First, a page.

Recently posted onto Wolfram's Blog is a set of 10 tips for how to write fast Mathematica code. It is a very amusing read -- go read it now, because below I am going to make some comments on it, assuming that you have read it.
- Use floating-point numbers if you can, and use them early.
Basically: if you're using Mathematica as a glorified calculator, say so, else Mathematica will be slow. The subtext is also that symbolics are slow. Kind of a great opener for advice on using a symbolic system, no?
- Learn about … (and 2.5 …and use to generate C code.)
In other words, Mathematica's language interpreter really is slow, so you'd better compile.
- Use built-in functions.
This one I have some sympathy for. You can't expect user-written code to be better (usually) than code written by experts. But the flip side is a problem too: the Mathematica library (same as Maple's) is huge, and finding a useful routine for any task is extremely difficult. Often, searching the help doesn't help at all, as the terms used in the help to describe the functionality might be entirely different than the functionality sought for, but the functionality is nevertheless there, just described 'differently'.
This is often a big lost opportunity, as better (read: with lots of redundancy) documentation can greatly increase the effective use of the product, thereby creating much happier customers, who then tend to try to get their colleagues hooked too.
- Use Wolfram Workbench
Really what is meant here is 'profile your code', but the author couldn't escape "the corporate message" mindset, so touted the latest wizz-bang tool instead of being more straightforward. Maple has had profiling tools for over 20 years to do the same thing. Of course, they are not part of Maplesoft's "corporate message", so I bet that the vast majority of Maple users don't have a clue they are there.
- Remember values that you will need in the future.
In Maple, this is "use option remember". Funnily, this was part of the 'how to make your Maple code faster' advice from about 25 years ago... and some years ago it became clearer and clearer that this is generally stupid advice. This is really bad programming practice, and should never be used by non-expert programmers. Memory pressure is a much bigger driver of overall performance than raw computations (at least for user-level computations, not low-level stuff), and this kind of remembering can rapidly fill up memory, thus causing the garbage collector to take up a huge amount of time. I wonder how many years it will be before Wolfram decides that this was bad advice?
- Parallelize. (and 6.5 Think about CUDALink and OpenCLLink.)
This must be more corporate-speak. It is not stupid advice, but it is not really 'top 10', is it? The problem is that there aren't really that many computations that easily parallelize, and knowing which ones do isn't that easy either. So this is really 'try it, it might help' kind of advice. Especially as it really depends on whether the internal implementation of said routines have already been parallelized or not. And so on.
- Use and to accumulate large amounts of data (not ).
We know this one too: don't add one-element-at-a-time to a list in a loop [or variants thereof]. Mathematica has a function for that, AppendTo. Just like in Maple, you should only use it if you really really know what you're doing. [And usually, you don't.]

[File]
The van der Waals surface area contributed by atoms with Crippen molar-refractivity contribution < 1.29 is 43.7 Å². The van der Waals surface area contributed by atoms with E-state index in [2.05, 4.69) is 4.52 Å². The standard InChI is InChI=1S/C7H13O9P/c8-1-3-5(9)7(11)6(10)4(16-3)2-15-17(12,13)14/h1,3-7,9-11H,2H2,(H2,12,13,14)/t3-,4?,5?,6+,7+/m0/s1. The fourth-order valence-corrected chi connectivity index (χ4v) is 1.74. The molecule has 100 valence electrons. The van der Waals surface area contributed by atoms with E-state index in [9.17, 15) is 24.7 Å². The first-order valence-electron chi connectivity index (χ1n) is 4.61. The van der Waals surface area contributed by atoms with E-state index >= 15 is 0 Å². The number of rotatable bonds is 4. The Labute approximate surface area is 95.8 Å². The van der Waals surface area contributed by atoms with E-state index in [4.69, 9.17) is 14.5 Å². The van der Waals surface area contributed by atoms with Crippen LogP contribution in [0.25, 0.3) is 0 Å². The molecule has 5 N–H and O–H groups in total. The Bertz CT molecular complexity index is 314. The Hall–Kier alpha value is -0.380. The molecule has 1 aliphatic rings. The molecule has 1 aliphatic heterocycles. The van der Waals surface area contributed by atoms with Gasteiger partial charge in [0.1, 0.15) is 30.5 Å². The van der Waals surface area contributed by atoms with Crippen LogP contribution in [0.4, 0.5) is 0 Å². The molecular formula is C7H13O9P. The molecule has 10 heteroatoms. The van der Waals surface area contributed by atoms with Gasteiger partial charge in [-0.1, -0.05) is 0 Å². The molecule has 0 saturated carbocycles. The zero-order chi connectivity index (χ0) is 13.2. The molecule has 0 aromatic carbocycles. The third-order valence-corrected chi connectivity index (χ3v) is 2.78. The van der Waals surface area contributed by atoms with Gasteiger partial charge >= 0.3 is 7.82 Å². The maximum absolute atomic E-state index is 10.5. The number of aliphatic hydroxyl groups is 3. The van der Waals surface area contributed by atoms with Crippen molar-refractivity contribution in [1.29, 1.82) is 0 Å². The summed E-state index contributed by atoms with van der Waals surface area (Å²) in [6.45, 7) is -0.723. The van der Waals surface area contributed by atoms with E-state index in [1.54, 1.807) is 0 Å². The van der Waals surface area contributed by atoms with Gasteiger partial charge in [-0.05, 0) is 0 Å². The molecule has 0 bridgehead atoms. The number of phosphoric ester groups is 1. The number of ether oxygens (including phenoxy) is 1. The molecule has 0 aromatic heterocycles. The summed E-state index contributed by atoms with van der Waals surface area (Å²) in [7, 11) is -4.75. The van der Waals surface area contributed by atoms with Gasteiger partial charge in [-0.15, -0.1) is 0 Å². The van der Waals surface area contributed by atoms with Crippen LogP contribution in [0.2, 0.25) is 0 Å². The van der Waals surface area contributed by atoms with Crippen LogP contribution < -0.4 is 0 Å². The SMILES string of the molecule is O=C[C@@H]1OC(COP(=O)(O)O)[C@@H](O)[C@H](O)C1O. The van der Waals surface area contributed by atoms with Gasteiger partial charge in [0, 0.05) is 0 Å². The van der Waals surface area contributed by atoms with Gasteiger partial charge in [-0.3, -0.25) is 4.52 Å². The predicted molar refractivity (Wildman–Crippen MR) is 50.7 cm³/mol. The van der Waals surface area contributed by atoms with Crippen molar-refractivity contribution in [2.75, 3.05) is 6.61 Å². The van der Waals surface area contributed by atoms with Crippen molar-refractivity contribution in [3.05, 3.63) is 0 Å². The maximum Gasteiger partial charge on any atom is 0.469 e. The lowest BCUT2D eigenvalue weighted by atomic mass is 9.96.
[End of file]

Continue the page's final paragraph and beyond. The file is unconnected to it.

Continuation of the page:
For both languages, it is hard not to wonder: but why do the designers make it so darned easy to write bad code? A good question indeed.
- Use or rather than .
Basically: yes, we know we have 3 different things that do almost the same thing, and yes, we've never really said why they are so alike and yet subtly different. Trust us, this is better. But be careful, sometimes some are slow.
Don't knock Mathematica here - Maple has its fair share of the same. I'm just amused that this must confuse sufficiently many users that it showed up in a top 10.
- Go easy on pattern matching.
Ok, this one was the one that really caused me to write this. This is basically saying "You know, that great feature that has been at the core of our corporate messaging for decades as something that makes Mathematica better than anything else? Yes, well, it's slow, so don't use it too much".
[Back in the day, everything in Maple was implemented using hash tables, and they were touted as the greatest thing ever; no longer. My prediction: one of these days, Maple will get a proper 'let .. in' statement, and thereafter mutable variables will become 'old style']
- Try doing things differently.
"We only really has 9 pieces of advice, but that is not a good number, so we made it 10" by telling you to experiment. What they are really saying is that the system is so complicated that you really need to learn the quirks (and many clevernesses) of zillions of functions to be able to optimize your code. Working with Mathematica is not a science, it is an art, because the behaviour of the pieces is not really documented properly, and they don't quite compose in expected ways. [No, Mathematica is not alone in that]
By far the most amazing thing about this post is how honest it is, at least if you know enough about a CAS system to read what it is that is really being said.
And, at the end of the day, some of that advice may well turn out to be really useful to some Mathematica users. Might even be useful enough to make them even more hardcore users.
What astounds me is how primitive the advice is. If one were to scrape up similar advice as found on the pages of MaplePrimes, I am sure that a (equally honest, and devoid of corporate speak) 'top 20' could be cobbled together. I would even bet that this top 20 would be 'deeper' than the stuff found in that overly-corporate [but honest!] blog post.